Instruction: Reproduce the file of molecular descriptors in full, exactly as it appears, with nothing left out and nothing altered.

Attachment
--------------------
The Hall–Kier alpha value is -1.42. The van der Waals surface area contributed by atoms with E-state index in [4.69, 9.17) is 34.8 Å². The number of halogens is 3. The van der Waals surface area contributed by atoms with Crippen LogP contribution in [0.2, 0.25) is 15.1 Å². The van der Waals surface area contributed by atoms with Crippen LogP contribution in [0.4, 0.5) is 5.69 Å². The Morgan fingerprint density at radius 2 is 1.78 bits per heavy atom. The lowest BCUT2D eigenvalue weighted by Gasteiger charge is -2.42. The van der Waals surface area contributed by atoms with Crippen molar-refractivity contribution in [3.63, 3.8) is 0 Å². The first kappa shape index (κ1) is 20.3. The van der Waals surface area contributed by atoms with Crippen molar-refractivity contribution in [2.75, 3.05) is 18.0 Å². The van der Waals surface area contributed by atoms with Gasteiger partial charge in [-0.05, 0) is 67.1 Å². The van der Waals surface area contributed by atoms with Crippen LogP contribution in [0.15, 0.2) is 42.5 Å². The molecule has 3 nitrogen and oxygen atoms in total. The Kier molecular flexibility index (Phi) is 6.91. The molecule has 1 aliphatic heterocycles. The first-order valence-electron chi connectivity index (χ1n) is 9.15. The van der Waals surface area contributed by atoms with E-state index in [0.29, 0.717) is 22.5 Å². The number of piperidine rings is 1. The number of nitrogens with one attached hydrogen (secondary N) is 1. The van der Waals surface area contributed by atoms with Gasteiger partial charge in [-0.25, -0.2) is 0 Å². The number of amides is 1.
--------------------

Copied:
The Hall–Kier alpha value is -1.42. The van der Waals surface area contributed by atoms with E-state index in [4.69, 9.17) is 34.8 Å². The number of halogens is 3. The van der Waals surface area contributed by atoms with Crippen LogP contribution in [0.2, 0.25) is 15.1 Å². The van der Waals surface area contributed by atoms with Crippen LogP contribution in [0.4, 0.5) is 5.69 Å². The Morgan fingerprint density at radius 2 is 1.78 bits per heavy atom. The lowest BCUT2D eigenvalue weighted by Gasteiger charge is -2.42. The van der Waals surface area contributed by atoms with Crippen molar-refractivity contribution in [3.63, 3.8) is 0 Å². The first kappa shape index (κ1) is 20.3. The van der Waals surface area contributed by atoms with Crippen molar-refractivity contribution in [2.75, 3.05) is 18.0 Å². The van der Waals surface area contributed by atoms with Gasteiger partial charge in [-0.05, 0) is 67.1 Å². The van der Waals surface area contributed by atoms with Crippen LogP contribution in [0.15, 0.2) is 42.5 Å². The molecule has 3 nitrogen and oxygen atoms in total. The Kier molecular flexibility index (Phi) is 6.91. The molecule has 1 aliphatic heterocycles. The first-order valence-electron chi connectivity index (χ1n) is 9.15. The van der Waals surface area contributed by atoms with E-state index in [0.29, 0.717) is 22.5 Å². The number of piperidine rings is 1. The number of nitrogens with one attached hydrogen (secondary N) is 1. The van der Waals surface area contributed by atoms with Gasteiger partial charge in [-0.25, -0.2) is 0 Å². The number of amides is 1.